Study suggests home borrowers don’t understand the role of brokers

Almost a third of home borrowers, some 31%, going direct to a lender didn’t know how a mortgage adviser could help their mortgage search, according to a new study.

Borrowers who didn’t seek independent advice were more likely to stick with their current lender too, with potentially thousands missing out on better deals in the market, says the research from the Legal & General Mortgage Club.

The findings show that 69% of borrowers who went straight to a lender hadn’t remortgaged in the last five years and 74% stayed put because they felt they had ‘a good deal’. However, without seeking mortgage advice, these individuals would have missed out on the thousands of extra mortgages deals that are only available through a mortgage adviser.

Legal & General Mortgage Club plans to use the research to tackle the misperceptions about mortgage advisers and raise awareness about how they can help borrowers to find the right mortgage for their needs.

The analysis showed that the mortgage industry still needs to demonstrate the value of mortgage advice for borrowers as just 30% of those who went direct to the lender said that they would likely speak to a mortgage adviser next time.

Some 60% who didn’t seek advice when they took out their last mortgage didn’t know mortgage advisers were there to help the borrower, and just 34% thought a mortgage adviser was there to support the lender.

Borrowers going through a mortgage adviser have access to thousands more mortgages than those going direct to the lender, including specialist mortgages for the self-employed and later life lending solutions such as lifetime mortgages.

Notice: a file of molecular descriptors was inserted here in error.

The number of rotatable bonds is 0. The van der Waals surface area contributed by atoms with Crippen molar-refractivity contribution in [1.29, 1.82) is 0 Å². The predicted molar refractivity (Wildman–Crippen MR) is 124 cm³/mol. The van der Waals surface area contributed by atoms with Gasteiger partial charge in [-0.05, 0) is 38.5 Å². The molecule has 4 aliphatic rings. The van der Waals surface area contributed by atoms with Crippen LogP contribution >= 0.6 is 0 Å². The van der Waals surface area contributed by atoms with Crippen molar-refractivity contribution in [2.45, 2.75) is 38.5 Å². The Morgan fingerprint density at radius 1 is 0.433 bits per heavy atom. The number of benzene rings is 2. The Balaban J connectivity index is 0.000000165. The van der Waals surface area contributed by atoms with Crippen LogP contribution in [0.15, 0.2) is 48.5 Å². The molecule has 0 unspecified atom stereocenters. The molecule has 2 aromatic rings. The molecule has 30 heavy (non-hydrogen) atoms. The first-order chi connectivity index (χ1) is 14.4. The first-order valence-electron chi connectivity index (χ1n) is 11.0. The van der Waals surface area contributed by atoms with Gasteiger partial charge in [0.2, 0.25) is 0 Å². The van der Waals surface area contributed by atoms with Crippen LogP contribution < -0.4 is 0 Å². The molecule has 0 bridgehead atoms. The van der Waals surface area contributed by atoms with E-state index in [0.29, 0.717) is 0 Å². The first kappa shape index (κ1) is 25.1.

Data from mortgage sourcing platform Twenty7Tec shows that almost 12,000 mortgages are available through mortgage advisers, compared to just over 2,000 directly on offer from lenders to consumers.

Home owners who benefitted from a mortgage adviser searching the market for the best mortgage deal were more likely to have switched in the last five years at 29% compared to 19% of those who went direct.

These borrowers would have benefitted from opportunities to pay less interest as rates on mortgages fell, with the average rate on a two year fixed term mortgage falling from 2.6% in June 2014 to 1.48% in June 2017.

Borrowers who used a mortgage adviser were also overwhelmingly in favour of doing so again. Nearly all, some 98% said that they found the support of a mortgage adviser ‘valuable’ and a further 95% said they would recommend using a mortgage adviser to family or friends.

‘Whether someone is taking out their very first mortgage or unlocking housing wealth in retirement, the value that mortgage advisers can bring to borrowers can make a huge difference when it comes to moving onto and up the property ladder,’ said Kevin Roberts, director of the Legal & General Mortgage Club.

‘Yet, our research shows that potentially thousands of borrowers still don’t know how a mortgage adviser can help with their mortgage search and as a result they could be missing out on a better deal,’ he pointed out.

‘The figures speak for themselves. Those who used a mortgage adviser when they took out their last mortgage would overwhelmingly recommend their family and friends to seek independent, professional advice. They’re also more likely to switch their mortgage product and when they do borrowers can have access to nearly six times the number of products available than if they went direct,’ he added.